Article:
Through Jeff Ono’s hybrid sculptures of organic forms and rigid geometric structure, he explores and contradicts the hubris of the early to mid-century modernist imaginary. His sculptures are constructed from simple, traditional, and industrial materials ranging from paper, cloth, gesso, encaustics and clay to steel and poured concrete, and are displayed in conjunction with low-to-the-ground, handmade stands – a decidedly intimate quality he favors to challenge the typically hierarchical nature and scale of domestic furnishings, the traditional plinth, or the monumental modernist gesture in general. Using fabrics and paper to create abstract, handmade sculptural elements and deliberately working the surfaces, Ono imparts on the materials a transformational effect, both static and malleable, frozen and in movement. His work eschews any pop or easily recognizable imagery, and is instead based on vague recollections of specific and imagined sites – some of an almost ridiculously utopian vision – including the Triforium in downtown Los Angeles, the Palazzo della Civilta Italiana (Square Collisseum) in Rome, Brutalist architectural and public spaces, or the watered-down thematic versions of modernism seen in strip malls and bank buildings in any American city.
Alice Könitz (b. 1970, Essen-Werden, Germany) studied at the Kunstakademie in Düsseldorf and holds an MFA from CalArts. She has presented her work in numerous exhibitions including the 2008 Whitney Biennial (Whitney Museum of American Art, NY); the 2008 California Biennial (Joshua Tree/Orange County Museum of Art); and International Paper (UCLA Hammer Museum, LA). She has held solo exhibitions at Susanne Vielmetter Projects, Los Angeles and Berlin; The University Art Museum, CSU Long Beach; LAXArt; Hudson Franklin, New York; LACE, Los Angeles and Kunstverein Norden, Germany. Her work has been reviewed in Artforum, Frieze, Flash Art, Sculpture magazine, Art and Text, the New York Times, the Los Angeles Times, and other magazines and newspapers.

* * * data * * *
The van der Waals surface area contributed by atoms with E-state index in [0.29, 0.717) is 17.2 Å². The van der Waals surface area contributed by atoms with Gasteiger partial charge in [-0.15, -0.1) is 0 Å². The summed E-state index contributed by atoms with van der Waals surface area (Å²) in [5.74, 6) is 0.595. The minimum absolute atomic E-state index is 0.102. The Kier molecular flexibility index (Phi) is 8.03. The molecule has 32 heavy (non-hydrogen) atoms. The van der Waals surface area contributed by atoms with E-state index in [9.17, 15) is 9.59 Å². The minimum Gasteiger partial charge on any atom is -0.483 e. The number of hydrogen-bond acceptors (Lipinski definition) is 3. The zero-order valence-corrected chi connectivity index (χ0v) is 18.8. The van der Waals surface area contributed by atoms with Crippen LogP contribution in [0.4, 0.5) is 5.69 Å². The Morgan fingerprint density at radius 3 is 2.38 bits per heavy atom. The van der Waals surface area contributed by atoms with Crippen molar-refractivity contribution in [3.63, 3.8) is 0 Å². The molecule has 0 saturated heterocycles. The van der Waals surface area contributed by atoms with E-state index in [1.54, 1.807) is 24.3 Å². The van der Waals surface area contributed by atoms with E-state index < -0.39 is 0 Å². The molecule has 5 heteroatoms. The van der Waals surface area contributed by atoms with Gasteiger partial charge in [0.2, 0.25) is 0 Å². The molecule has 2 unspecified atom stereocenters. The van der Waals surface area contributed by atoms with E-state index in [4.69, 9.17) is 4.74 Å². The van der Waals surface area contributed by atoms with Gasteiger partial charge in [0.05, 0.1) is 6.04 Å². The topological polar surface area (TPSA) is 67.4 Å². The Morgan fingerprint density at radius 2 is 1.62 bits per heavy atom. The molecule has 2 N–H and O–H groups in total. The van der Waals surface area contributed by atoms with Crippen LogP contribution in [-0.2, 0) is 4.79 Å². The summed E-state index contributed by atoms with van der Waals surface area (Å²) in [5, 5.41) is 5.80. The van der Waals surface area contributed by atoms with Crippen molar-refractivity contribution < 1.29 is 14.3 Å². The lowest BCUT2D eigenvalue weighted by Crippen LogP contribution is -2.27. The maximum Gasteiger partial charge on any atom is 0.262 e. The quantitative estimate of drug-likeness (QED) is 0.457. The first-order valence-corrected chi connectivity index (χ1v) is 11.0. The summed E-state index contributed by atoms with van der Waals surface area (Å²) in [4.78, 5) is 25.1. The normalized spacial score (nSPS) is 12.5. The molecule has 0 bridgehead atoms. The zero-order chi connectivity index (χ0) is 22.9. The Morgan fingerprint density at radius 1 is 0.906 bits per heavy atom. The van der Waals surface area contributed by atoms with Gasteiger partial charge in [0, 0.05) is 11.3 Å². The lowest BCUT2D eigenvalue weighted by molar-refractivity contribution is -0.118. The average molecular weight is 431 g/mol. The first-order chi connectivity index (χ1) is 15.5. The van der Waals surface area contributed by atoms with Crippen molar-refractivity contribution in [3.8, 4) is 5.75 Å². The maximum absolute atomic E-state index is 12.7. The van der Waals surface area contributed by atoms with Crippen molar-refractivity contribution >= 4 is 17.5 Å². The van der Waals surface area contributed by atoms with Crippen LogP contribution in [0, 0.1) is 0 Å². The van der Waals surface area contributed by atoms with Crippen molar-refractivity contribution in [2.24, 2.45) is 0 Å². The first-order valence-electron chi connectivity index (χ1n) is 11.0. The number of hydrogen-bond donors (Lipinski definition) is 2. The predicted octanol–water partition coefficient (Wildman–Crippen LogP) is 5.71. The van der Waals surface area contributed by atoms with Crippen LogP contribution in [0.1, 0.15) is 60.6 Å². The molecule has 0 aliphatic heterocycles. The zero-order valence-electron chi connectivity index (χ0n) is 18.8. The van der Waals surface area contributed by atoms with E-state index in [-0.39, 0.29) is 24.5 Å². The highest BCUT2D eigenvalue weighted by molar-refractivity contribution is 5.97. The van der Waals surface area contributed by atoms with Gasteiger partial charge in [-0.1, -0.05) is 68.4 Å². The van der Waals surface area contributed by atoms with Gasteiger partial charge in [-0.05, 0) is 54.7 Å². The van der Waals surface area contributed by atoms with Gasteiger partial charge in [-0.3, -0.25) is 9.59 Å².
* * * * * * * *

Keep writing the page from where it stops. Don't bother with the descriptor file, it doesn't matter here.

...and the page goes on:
Pamela Jorden (b. 1969, Knoxville, TN ) received an MFA from CalArts and BFA from the University of Tennessee, Knoxville. She has exhibited widely in the United States including solo exhibitions with Klaus von Nichtssagend, New York and Romer Young Gallery, San Francisco. Recent group exhibitions include Forms of Abstraction, Irvine Fine Arts Center, Irvine, CA; The Subterraneans, Torrence Art Museum, Torrence, CA; and participation in several group exhibitions at WPA, Los Angeles, where she was a founding member. Her work has been recently reviewed in Art in America, amongst other publications.
Jeff Ono (b. 1973, Los Angeles) studied at the Cooper Union School of Art, New York. He has had solo exhibitions at Steve Turner Contemporary, Los Angeles; Perugi artecontemporanea, Padova, Italy; Feature, Inc., New York; Asprey Jacques, London; and Marc Foxx, Los Angeles, and is represented by Feature, Inc., New York. Recent group exhibitions include Surface Sounding: 10 Curators, 10 Artists, See Line Salon, Santa Monica, CA; Ma Bete Noire, Phil Art/Objects, Los Angeles; Exit Music (for a film), Grimm/Rosenfeld, Munich; You Always Move in Reverse, Leo Koenig Inc., New York; and Flipside Exterior, Overduin and Kite, Los Angeles. His has work been reviewed by Artforum, the New York Times, the New Yorker, Flash Art, and other publications.